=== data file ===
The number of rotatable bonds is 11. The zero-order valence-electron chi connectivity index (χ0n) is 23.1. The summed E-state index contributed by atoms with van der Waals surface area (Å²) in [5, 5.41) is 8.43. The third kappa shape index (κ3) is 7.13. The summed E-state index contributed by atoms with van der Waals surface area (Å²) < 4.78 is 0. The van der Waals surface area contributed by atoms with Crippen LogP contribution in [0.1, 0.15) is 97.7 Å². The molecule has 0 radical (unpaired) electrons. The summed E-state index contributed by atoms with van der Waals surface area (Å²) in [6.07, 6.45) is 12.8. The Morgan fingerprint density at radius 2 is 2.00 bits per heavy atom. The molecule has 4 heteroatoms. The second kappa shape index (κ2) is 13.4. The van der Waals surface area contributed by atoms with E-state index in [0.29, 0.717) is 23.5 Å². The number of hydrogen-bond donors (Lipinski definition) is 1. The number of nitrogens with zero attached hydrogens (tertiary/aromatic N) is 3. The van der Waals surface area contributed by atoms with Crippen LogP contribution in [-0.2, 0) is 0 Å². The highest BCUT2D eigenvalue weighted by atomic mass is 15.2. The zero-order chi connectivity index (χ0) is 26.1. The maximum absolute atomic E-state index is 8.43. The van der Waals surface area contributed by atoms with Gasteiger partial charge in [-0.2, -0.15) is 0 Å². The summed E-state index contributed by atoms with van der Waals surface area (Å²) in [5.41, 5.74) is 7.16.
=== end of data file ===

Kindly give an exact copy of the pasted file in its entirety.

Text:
The number of rotatable bonds is 11. The zero-order valence-electron chi connectivity index (χ0n) is 23.1. The summed E-state index contributed by atoms with van der Waals surface area (Å²) in [5, 5.41) is 8.43. The third kappa shape index (κ3) is 7.13. The summed E-state index contributed by atoms with van der Waals surface area (Å²) < 4.78 is 0. The van der Waals surface area contributed by atoms with Crippen LogP contribution in [0.1, 0.15) is 97.7 Å². The molecule has 0 radical (unpaired) electrons. The summed E-state index contributed by atoms with van der Waals surface area (Å²) in [6.07, 6.45) is 12.8. The Morgan fingerprint density at radius 2 is 2.00 bits per heavy atom. The molecule has 4 heteroatoms. The second kappa shape index (κ2) is 13.4. The van der Waals surface area contributed by atoms with E-state index in [0.29, 0.717) is 23.5 Å². The number of hydrogen-bond donors (Lipinski definition) is 1. The number of nitrogens with zero attached hydrogens (tertiary/aromatic N) is 3. The van der Waals surface area contributed by atoms with Crippen LogP contribution in [-0.2, 0) is 0 Å². The highest BCUT2D eigenvalue weighted by atomic mass is 15.2. The zero-order chi connectivity index (χ0) is 26.1. The maximum absolute atomic E-state index is 8.43. The van der Waals surface area contributed by atoms with Gasteiger partial charge in [-0.2, -0.15) is 0 Å². The summed E-state index contributed by atoms with van der Waals surface area (Å²) in [5.41, 5.74) is 7.16.